Before a duty can be said to exist, even in the absence of statute, the plaintiff in a negligence action must show that his injury occurred as a result of the invasion by the defendant of a legally protectable interest. Plaintiff has alleged, at best, the deprivation of an expectancy only,[4] and while a definite business expectancy may be considered a protectable interest in a proper case, the Court has already concluded that the Tort Claims Act does not contemplate actions based on interference with business expectations. These fatal defects in the plaintiffs' complaint render the second cause of action likewise subject to a motion to dismiss.

For the reasons above set forth plaintiffs' complaint and each of the causes *487 of action attempted to be set forth therein are, and each of them is, hereby dismissed. Let a judgment in favor of the defendant be entered herein on each of the causes of action attempted to be set forth in plaintiffs' complaint. Defendant will prepare and lodge with the Clerk of this Court all papers and documents necessary for the final disposition of this case.


[1] Both the tort of interference with contract relations and the tort of interference with prospective contract or business relations involve basically the same conduct on the part of the tortfeasor. In one case the interference takes place when a contract is already in existence, in the other, when a contract would, with certainty, have been consummated but for the conduct of the tortfeasor. (See Prosser on Torts, p. 720 et seq., and p. 745 et seq. [2d Ed. 1955]). Rather than characterizing the two as separate torts, the more rational approach seems to be that the basic tort of interference with economic relations can be established by showing, inter alia, an interference with an existing contract or a contract which is certain to be consummated, with broader grounds for justification of the interference where the latter situation is presented.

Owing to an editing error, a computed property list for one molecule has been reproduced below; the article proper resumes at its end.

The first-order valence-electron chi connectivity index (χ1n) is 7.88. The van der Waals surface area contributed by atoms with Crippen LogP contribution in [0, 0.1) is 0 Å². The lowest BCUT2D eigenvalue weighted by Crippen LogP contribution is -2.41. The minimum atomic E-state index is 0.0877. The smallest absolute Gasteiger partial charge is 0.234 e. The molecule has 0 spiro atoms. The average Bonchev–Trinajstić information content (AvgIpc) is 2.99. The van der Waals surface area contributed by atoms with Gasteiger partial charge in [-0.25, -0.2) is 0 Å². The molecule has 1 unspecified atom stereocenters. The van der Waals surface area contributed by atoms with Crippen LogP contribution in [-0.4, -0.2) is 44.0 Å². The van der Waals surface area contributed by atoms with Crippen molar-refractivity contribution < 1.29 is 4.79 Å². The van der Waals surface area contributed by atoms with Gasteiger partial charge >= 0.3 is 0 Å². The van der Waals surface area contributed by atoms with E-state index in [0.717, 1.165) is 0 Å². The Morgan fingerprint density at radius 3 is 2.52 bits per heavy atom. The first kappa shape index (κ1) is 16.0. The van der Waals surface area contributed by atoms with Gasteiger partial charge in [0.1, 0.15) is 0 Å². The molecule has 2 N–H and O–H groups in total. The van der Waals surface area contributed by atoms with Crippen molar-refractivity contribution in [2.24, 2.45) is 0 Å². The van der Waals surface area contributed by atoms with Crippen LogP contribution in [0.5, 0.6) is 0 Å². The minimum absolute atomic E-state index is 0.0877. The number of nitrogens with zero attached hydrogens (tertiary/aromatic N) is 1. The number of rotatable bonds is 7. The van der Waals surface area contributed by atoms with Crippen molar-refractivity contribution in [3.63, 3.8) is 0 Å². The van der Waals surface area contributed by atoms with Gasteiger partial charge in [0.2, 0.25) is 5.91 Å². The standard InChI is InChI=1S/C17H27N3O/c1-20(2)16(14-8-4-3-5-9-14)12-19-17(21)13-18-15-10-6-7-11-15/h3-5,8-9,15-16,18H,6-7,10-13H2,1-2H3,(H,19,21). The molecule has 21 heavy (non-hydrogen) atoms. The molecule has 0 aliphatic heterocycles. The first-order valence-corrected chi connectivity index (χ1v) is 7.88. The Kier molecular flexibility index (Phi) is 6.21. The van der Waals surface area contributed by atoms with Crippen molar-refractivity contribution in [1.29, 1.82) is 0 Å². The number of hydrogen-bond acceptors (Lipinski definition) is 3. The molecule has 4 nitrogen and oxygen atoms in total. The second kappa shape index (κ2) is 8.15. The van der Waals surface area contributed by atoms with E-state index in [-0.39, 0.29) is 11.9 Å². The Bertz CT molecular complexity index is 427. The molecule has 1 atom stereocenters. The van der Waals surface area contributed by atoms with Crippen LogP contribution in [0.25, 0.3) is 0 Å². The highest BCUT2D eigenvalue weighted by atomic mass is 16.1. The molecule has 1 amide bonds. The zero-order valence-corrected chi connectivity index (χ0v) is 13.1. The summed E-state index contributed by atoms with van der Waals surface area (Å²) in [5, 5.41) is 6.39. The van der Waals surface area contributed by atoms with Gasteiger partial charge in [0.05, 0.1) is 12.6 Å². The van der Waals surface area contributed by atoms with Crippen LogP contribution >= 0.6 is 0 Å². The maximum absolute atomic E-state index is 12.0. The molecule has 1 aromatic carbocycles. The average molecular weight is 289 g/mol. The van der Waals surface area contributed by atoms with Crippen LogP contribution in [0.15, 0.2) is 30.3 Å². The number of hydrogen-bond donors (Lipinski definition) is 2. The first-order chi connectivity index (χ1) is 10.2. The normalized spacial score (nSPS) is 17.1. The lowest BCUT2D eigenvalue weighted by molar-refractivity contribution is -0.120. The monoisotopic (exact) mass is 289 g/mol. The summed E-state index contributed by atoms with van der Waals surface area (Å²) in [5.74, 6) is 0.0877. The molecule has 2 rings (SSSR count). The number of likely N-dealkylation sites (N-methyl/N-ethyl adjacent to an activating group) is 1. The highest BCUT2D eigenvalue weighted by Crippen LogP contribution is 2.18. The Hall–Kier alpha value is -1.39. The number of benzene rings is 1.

[2] Note 1, supra.

[3] Only two have been found, Nicholson v. United States, 5 Cir., 177 F.2d 768, and Fletcher v. Veterans Administration, D.C., 103 F. Supp. 654. The Nicholson case held merely that an action between two parties to a contract for injuries caused by the negligence of one was not an action for interference with contractual relations. The Fletcher case is discussed in the main text.

Plaintiffs contend that the case of Oman v. United States, 10 Cir., 179 F.2d 738, is determinative of the question. In that case, the Court permitted the plaintiff to maintain an action against the United States for damages arising out of the government's permitting third persons to invade plaintiff's exclusively granted grazing territory on the public domain. The principal question before the Court in that case was whether the action was barred by the discretionary function exception in Title 28 U.S.C.A. § 2680(a), the Court holding that the government agents had no discretion to pursue a course of conduct tantamount to a revocation of plaintiff's exclusive grant without employing the established procedure to effect such a revocation. The action clearly was not based on the tort of interference with contract relations, but was more closely akin to an action in the nature of trespass. With facts so materially different, the holding in the Oman case was clearly not addressed to the issue before the Court in the case at bar.

[4] The cases of Smith v. United States, D.C., 113 F. Supp. 131, and Oman v. United States, supra, note 3, are not helpful to plaintiffs' position in this connection. Both of these cases involve tangible, existing legal interests, and are addressed to the discretionary function exception to the Tort Claims Act. To hold that one who assists another in financing the construction of rental facilities owes a concomitant duty to the other (in the absence of statute or contract) to assist him in acquiring tenants would be to create a novel and heretofore unprecedented substantive tort liability for a private citizen as well as the government. This Court declines the invitation to create such a duty.